RUBANDA. Rwamahano Batwa Primary School found in Muko Sub-county in Rubanda District, has regained its original shape following the reestablishment of infrastructure that was destroyed by wind five years ago.
African International Christian Ministry (AICM), a local NGO operating in Kigezi Sub-region, has constructed a four classroom block, staffroom, head teacher’s office and a four stance ventilated pit latrine at the school.
Part of the school infrastructure was brought down by a hailstorm in 2013, and teachers were conducting lessons under trees.
The school was established on 30-acre land in 2003 by the retired Bishop of North Kivu Province of the Democratic Republic of Congo, the Rt Rev Enock Kayeye, as a centre of education for the Batwa.
The Batwa are a marginalised tribe in Kigezi Sub-region.
They lived in forests but were evicted out of Echuya Forest Reserve, Bwindi and Mgahinga National Parks in the early 1990s.
Most of them are landless, poor and do menial jobs and begging for survival.
Speaking at the ceremony for the opening of the new classroom block in Rwamahano village Ikamiro parish recently, the AICM executive director, Ms Faith Tushabe, said the school started with about 40 Batwa children. It now has 150 pupils from Primary One to Primary Six.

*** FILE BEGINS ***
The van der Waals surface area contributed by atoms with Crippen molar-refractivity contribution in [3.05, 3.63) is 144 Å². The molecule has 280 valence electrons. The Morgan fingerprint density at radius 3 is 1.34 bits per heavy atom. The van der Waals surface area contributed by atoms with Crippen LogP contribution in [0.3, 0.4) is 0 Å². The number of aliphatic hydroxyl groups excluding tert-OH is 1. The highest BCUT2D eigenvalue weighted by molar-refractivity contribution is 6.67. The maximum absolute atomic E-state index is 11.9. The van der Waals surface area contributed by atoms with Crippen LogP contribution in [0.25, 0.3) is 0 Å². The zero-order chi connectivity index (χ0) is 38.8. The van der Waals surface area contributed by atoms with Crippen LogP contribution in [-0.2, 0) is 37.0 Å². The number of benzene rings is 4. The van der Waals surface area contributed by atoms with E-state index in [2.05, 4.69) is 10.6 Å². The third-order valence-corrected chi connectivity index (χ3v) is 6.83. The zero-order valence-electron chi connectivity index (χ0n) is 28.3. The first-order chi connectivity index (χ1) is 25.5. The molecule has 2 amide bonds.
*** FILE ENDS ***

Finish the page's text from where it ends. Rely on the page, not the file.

The school receives its funding from AICM and its international friends from the United Kingdom, paying all the teachers’ salaries, and catering for the children’s breakfast and scholastic materials.
Ms Tushabe appealed to government to come to the Batwa’s aid, by especially allocating them land because they depended on handout from NGOs.
She also asked government to provide piped water to the Batwa communities so that they live healthy lives like other Ugandans.
The Rubanda District chairperson, Mr Jogo Kenneth Biryabarema, asked the Batwa to encourage their children to study so that they can ably advocate for their rights.
He also appealed to the Batwa to involve themselves in leadership, especially the local councils.
He also appealed to the non Batwa community members to stop exploiting the group but pay them well for their services.
He added: “I shall liaise with the Rubanda District education department and the district service commission to bring teachers in the school. Other needs such as clean piped water shall be handled.”
Bishop Kayeye, also the founder of AICM, said that he received a vision to serve the marginalised groups in the world in 1958 when he was still a teenager.
With support from international friends in the United Kingdom, Bishop Kayeye has been helping Batwa for the last 35 years.
Ms Kedres Nteziki and Mr Bernard Turyahebwa, both Batwa leaders, thanked AICM and other NGOs such as Bwindi-Mgahinga Conservation Trust for the continued support, including funding education of their children.
They also appealed to the government to resettle them.
The chairperson of the International Friends of AICM in the United Kingdom, Mr Collin Townsend, thanked AICM administration for being faithful partners and promised continued support until the Batwa are fully empowered.